Maybe my idealism is mixing too much with practicality, but this idea seems to make too much sense to not share.
We have two giant problems that we can solve here:
- Some experts on the economy say that the amount of student debt is a real drag on recovery; and
- The Veteran’s Administration (VA) is critically understaffed and could use a serious management tuneup.
Let’s for a moment imagine a program wherein a graduate student with a 3.0 GPA or better has access to a modified ‘enlistment’ in the Armed Services. In this ‘enlistment’, this person goes to work for the Veteran’s Administration for a certain number of years. For the sake of discussion, let’s make that number four. In return, they get half of their student debt cancelled. At the same time, they’re expected to put a minimum of 10% of their pay from the VA (yes, I know it’s the Government) into loan repayment. They can “re-up” at the end of that 4 years, but only half of the remaining debt gets cancelled. The 10% contribution still stands.
After sleeping on this, it still seems like a good idea. Let’s look at the benefits:
Young people get to experience first hand some serious values; of dedication, of respect, of selflessness. Working with vets will teach those values to cocky graduates in spades. And maybe it’ll soak in well, given that they’ll be totally immersed in it for four years. In return, our vets get people right out of school with the latest ideas and learning, people who will be full of energy. The VA gets people who have been sharpened in accounting, engineering, administration, and not the least of all, medicine. And coming round to the main point of all this: Our vets get the great care they deserve.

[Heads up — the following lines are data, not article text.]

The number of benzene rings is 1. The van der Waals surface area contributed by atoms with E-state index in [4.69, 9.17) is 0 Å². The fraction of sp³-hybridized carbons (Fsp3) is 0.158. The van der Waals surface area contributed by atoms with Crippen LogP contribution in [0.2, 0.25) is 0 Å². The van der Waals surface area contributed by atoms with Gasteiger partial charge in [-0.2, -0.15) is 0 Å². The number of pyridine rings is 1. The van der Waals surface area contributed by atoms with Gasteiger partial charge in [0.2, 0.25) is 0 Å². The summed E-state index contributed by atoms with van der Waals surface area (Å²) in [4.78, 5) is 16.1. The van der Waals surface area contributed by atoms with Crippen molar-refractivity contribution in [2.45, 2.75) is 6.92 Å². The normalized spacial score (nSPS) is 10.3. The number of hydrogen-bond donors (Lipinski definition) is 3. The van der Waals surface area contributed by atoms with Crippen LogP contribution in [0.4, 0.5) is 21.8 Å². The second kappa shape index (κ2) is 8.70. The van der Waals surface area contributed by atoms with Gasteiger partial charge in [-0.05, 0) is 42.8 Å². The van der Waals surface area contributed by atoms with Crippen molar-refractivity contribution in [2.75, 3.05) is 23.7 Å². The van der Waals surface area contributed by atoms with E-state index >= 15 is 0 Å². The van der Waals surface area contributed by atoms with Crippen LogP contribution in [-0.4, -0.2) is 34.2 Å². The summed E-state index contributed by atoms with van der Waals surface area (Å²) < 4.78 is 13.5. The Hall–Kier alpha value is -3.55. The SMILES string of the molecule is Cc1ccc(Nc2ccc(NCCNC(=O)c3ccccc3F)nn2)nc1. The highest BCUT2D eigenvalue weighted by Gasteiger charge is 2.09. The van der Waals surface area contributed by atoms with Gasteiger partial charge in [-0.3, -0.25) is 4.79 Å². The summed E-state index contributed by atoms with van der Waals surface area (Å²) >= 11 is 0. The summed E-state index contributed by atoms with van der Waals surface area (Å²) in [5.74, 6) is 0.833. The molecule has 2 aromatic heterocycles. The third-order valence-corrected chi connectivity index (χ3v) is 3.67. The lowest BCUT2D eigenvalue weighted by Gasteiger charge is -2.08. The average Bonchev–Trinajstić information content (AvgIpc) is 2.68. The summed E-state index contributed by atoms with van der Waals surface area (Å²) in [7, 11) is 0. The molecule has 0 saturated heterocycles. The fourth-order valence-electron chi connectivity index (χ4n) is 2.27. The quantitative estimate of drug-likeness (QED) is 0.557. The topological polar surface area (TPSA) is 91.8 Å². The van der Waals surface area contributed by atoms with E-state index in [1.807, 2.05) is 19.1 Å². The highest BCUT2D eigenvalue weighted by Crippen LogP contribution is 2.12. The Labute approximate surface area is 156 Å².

Meanwhile, Congress gets to get out of their passive-aggressive partisan dug-in positions and get something done. They continue to write the check to the VA without asking what help they can be. Well, it’s time for them to give that help that the VA so desperately needs.
If you think this idea is worth it, forward it on. You heard it here first…
Footnotes: I came up with the four-year idea because that would be approximately one-tenth of a career. (One-tenth, as in a tithe.) Drawing from Proverbs 3:9-10:
Honor the Lord with your wealth,
with the firstfruits of all your crops;
10 then your barns will be filled to overflowing,
and your vats will brim over with new wine.
So then, our graduates – our firstfruits of our colleges – could honor both God and those who served our country by themselves serving.
I have a respect for every veteran I’ve met; many have seen things that we would never care to see. And the place they come from is that of a quiet strength – something worth passing on. This is a way to allow them to do that, and to be honored in return. They deserve it.